I live out in the country (el campo) at the end of a dirt road, and without the high undercarriage and 4wheel drive of my trusty vehicle, I’d probably be hiking up the road, past the goats, and the cows and the horses. My brother had his doubts about the wisdom of my living out here, away from the historic center and the scattered developments of San Miguel, but every time I turn off the main road, and have to pull to the side to let the goats charge pass, and then drive through the big iron gates that close off the ranch at night, I look up at the sky and the mountains and wonder why I ever lived in a city.

I’ve been doing a great deal of thinking since I moved here about the kind of business I want to open–and my plans have gone through some changes (it’s different in the field, you know).

I’ve come to the conclusion (and hope that I’m right) that there are others like me, living or visiting San Miguel, who would like to spend the day in the country–by a pool, reading, idling, perhaps taking a yoga class or indulging in some spa services, and enjoying a good meal. So my new plan, rather than an inn, is a day “club”–that one could come to for relaxation. And I’ve signed a contract with the architect and the pool designer, and we’ve begun to break ground…for Shanti San Miguel.

I’m thinking an early spring opening; my problem will be to find support staff for ayurvedic massage and other services that I hope to offer…I would like to model my business on Balispirit (in Bali), which manages to offer yoga and run a great restaurant, and also be very proactive in social causes in Bali…the challenge is to get people out of “el centro” in San Miguel.

sri lanka

March 3, 2008

I started my trip to Sri Lanka by staying a week at a yoga retreat in the jungle.  A yoga retreat with no electricity, no coffee, no hot water and no alcohol; not to mention separate “outhouses”.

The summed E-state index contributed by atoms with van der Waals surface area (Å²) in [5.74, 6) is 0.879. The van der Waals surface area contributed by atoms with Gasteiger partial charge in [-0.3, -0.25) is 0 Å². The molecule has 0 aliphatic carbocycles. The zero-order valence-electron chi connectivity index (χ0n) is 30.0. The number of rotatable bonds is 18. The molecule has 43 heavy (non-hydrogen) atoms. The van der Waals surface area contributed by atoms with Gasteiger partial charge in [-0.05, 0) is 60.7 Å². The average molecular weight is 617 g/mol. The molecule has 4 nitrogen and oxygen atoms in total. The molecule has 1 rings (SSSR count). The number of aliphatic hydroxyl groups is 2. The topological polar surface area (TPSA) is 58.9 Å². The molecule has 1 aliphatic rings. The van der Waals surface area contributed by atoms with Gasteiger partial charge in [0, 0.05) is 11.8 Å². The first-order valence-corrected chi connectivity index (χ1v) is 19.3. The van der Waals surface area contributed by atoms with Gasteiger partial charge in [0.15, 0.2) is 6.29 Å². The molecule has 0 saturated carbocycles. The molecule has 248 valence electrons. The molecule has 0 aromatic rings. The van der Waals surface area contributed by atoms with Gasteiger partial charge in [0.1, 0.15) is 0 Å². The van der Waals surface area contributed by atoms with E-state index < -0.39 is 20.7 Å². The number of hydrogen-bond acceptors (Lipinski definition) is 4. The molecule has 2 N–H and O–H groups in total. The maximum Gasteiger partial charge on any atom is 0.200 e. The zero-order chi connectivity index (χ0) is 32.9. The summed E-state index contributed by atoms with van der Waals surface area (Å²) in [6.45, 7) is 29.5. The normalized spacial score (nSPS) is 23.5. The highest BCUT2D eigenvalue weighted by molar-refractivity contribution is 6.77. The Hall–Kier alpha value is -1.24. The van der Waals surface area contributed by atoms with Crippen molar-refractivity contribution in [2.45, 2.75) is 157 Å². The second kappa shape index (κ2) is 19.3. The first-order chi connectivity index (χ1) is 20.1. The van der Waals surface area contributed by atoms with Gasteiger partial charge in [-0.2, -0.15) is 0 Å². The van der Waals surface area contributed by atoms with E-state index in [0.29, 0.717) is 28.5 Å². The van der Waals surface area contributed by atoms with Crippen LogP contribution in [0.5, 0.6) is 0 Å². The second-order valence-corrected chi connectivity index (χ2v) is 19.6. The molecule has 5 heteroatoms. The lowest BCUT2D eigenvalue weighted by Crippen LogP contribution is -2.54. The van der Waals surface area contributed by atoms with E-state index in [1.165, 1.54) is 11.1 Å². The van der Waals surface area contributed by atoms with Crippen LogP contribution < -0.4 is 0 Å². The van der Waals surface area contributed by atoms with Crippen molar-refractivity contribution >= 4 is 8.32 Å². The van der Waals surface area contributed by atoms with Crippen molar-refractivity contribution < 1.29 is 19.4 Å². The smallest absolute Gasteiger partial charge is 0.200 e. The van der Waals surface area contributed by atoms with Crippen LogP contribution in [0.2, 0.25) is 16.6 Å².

And, dear reader, I was the only “guest” not text-messaging their nearest and dearest to tell them that I had arrived in Paradise.  Perhaps it was because I was the only American–and the British women may well have connected with their girl-guide pasts.  But that doesn’t explain the Norwegian spa owner, or the diving instructor from the Soneva Spa in the Maldives.

My only moment of ecstacy was my last day, when I went over to the Ayurvedic center (I had resisted the purging and the leeches) and stood in the stone enclosure and ladled hot water from the steel cauldron on the open fire into a bucket of cold water, and then poured it over my grime-coated body.  I want to remember this moment–and replicate it if I can in Mexico.

There have been some memorable moments–I stayed at a hotel that may just have been perfect–exquisitely designed, lovingly managed, charming in every way.  I find the practice of presenting scented water lilies to the Buddha statues lovely.  And I wonder why I never thought of unisex “tube” sarongs that never come untied.

I also managed to find a wonderful antique store in the middle of nowhere–well, I thought it was in the middle of nowhere, only to find in their guest book, that they had customers from Germany, France, Japan, Korea, Israel….unbelievable.

But the food is beyond awful–and I miss terribly the exquisite sense of artistry and design that have always found to be woven into the very fabric of life in India–the large neighbor across the water.